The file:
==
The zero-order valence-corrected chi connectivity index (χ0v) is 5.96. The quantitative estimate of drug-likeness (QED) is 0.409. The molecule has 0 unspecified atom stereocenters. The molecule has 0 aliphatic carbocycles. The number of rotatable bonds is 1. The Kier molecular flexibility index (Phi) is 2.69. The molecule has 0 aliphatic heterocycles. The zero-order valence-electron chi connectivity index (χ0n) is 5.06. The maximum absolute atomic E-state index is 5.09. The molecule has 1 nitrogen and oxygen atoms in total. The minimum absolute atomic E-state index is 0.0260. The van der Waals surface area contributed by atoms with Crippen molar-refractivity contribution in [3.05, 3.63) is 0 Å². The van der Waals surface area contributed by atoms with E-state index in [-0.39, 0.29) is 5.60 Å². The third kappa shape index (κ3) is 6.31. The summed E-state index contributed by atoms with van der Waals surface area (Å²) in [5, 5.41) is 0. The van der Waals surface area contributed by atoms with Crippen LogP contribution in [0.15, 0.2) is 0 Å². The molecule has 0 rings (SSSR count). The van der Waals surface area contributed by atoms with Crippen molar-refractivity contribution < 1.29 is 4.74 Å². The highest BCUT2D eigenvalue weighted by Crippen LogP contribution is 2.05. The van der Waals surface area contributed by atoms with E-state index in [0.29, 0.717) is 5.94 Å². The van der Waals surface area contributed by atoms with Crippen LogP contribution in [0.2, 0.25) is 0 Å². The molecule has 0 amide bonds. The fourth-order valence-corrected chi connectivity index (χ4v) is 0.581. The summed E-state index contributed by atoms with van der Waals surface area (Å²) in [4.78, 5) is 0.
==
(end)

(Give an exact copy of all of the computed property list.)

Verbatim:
The zero-order valence-corrected chi connectivity index (χ0v) is 5.96. The quantitative estimate of drug-likeness (QED) is 0.409. The molecule has 0 unspecified atom stereocenters. The molecule has 0 aliphatic carbocycles. The number of rotatable bonds is 1. The Kier molecular flexibility index (Phi) is 2.69. The molecule has 0 aliphatic heterocycles. The zero-order valence-electron chi connectivity index (χ0n) is 5.06. The maximum absolute atomic E-state index is 5.09. The molecule has 1 nitrogen and oxygen atoms in total. The minimum absolute atomic E-state index is 0.0260. The van der Waals surface area contributed by atoms with Crippen molar-refractivity contribution in [3.05, 3.63) is 0 Å². The van der Waals surface area contributed by atoms with E-state index in [-0.39, 0.29) is 5.60 Å². The third kappa shape index (κ3) is 6.31. The summed E-state index contributed by atoms with van der Waals surface area (Å²) in [5, 5.41) is 0. The van der Waals surface area contributed by atoms with Crippen LogP contribution in [0.15, 0.2) is 0 Å². The molecule has 0 rings (SSSR count). The van der Waals surface area contributed by atoms with Crippen molar-refractivity contribution < 1.29 is 4.74 Å². The highest BCUT2D eigenvalue weighted by Crippen LogP contribution is 2.05. The van der Waals surface area contributed by atoms with E-state index in [0.29, 0.717) is 5.94 Å². The van der Waals surface area contributed by atoms with Crippen LogP contribution in [0.2, 0.25) is 0 Å². The molecule has 0 amide bonds. The fourth-order valence-corrected chi connectivity index (χ4v) is 0.581. The summed E-state index contributed by atoms with van der Waals surface area (Å²) in [4.78, 5) is 0.